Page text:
More than 200 students have voted against forming a Jewish society at a university students union, raising fears of anti-semitism.
The University of Essex union has other religious societies but a vote for the new Jewish society raised objections.
More than 600 people voted on the ratification of the society in total – with about 64% in favour.
The university is also investigating claims a lecturer posted anti-semitic material online opposing the society.
The national Union of Jewish Students (UJS) said it was “shocking” students had voted against the idea of the new society.
A spokesman said: “We are deeply disappointed by the significant proportion of students who have voted against the establishment of a Jewish society at the University of Essex. Jewish societies, of which over 60 exist on UK campuses up and down the country, provide a space for Jewish students to celebrate their culture and identity.
“The fact that some students at the University of Essex deem it fit to vote against that is quite simply shocking.”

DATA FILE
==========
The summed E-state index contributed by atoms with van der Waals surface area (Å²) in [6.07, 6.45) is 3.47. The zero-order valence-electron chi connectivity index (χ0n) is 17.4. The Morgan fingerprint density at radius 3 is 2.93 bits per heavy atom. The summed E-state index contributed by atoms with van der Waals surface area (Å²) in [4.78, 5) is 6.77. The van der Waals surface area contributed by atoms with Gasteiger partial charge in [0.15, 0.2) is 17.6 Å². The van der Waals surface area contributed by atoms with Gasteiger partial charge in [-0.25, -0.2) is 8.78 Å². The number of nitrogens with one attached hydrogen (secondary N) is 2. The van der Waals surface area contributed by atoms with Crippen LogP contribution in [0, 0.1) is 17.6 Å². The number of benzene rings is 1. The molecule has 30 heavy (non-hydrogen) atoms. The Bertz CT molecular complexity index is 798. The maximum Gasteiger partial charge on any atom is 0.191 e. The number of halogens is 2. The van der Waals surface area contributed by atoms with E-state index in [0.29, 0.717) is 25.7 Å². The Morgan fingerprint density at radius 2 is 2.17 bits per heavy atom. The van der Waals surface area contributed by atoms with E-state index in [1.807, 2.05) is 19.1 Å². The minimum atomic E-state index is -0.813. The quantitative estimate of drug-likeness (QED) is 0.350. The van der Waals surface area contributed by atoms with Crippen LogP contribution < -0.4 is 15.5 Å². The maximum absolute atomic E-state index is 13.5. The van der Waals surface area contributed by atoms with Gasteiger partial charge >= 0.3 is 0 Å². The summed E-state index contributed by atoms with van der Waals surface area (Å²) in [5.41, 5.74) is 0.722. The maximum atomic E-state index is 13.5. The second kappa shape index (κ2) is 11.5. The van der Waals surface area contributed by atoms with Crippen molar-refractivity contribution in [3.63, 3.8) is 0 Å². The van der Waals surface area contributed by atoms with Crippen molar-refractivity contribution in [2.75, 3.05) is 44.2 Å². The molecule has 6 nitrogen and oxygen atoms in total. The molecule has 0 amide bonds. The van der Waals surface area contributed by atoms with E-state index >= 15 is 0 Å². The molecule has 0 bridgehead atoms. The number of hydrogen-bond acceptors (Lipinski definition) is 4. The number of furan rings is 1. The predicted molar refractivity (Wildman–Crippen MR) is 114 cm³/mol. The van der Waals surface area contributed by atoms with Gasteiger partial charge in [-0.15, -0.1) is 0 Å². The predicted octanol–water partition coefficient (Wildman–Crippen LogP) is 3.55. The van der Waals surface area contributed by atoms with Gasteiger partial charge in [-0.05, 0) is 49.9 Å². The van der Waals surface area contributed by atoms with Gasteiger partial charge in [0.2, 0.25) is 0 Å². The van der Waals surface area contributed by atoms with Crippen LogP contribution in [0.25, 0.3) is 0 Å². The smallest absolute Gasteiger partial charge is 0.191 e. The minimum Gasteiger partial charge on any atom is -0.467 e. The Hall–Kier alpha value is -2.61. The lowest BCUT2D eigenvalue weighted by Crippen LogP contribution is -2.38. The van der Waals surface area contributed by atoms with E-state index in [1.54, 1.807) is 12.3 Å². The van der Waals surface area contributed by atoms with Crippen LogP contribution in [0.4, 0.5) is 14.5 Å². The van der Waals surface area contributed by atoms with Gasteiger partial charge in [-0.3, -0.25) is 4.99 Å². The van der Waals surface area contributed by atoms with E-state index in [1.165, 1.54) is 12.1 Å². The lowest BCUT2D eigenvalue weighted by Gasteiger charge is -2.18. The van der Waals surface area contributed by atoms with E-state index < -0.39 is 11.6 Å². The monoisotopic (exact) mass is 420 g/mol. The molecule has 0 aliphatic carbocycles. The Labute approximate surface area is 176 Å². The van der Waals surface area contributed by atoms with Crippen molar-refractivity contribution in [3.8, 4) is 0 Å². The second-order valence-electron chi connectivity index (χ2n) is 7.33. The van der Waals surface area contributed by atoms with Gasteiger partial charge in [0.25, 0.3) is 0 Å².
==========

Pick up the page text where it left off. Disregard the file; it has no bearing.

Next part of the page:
‘Posts denying Holocaust’
Recently ratified societies include Pokemon Go and K-Pop.
The UJS also raised concerns about Facebook posts by computer science lecturer Dr Maaruf Ali who had allegedly written “the Zionists next want to create a society here at our university” as well as sharing posts which appeared to deny the Holocaust.
The Colchester-based University of Essex, which has more than 15,000 students in total, said it would not comment on individual cases but had a zero-tolerance policy towards acts of hate or harassment.
A spokeswoman said: “Alongside our commitment to freedom of speech, we also have clear guidelines for student and staff conduct and we have zero tolerance towards harassment or hate crime and will always take appropriate and proportionate action.
“We are looking into the allegations as a matter of urgency in accordance with our zero tolerance policy.”
The case has gained attention from celebrities including Countdown presenter Rachel Riley who tweeted: “The cancer that is anti-semitism is spreading. Shocking discrimination.”
Dr Ali has been approached for comment.
The students proposing the new J-soc group had said it would help Jewish students “have their voice on the campus community”, celebrate Jewish festivals and “create a place to socialise, learn from each other in a peaceful and inclusive atmosphere”.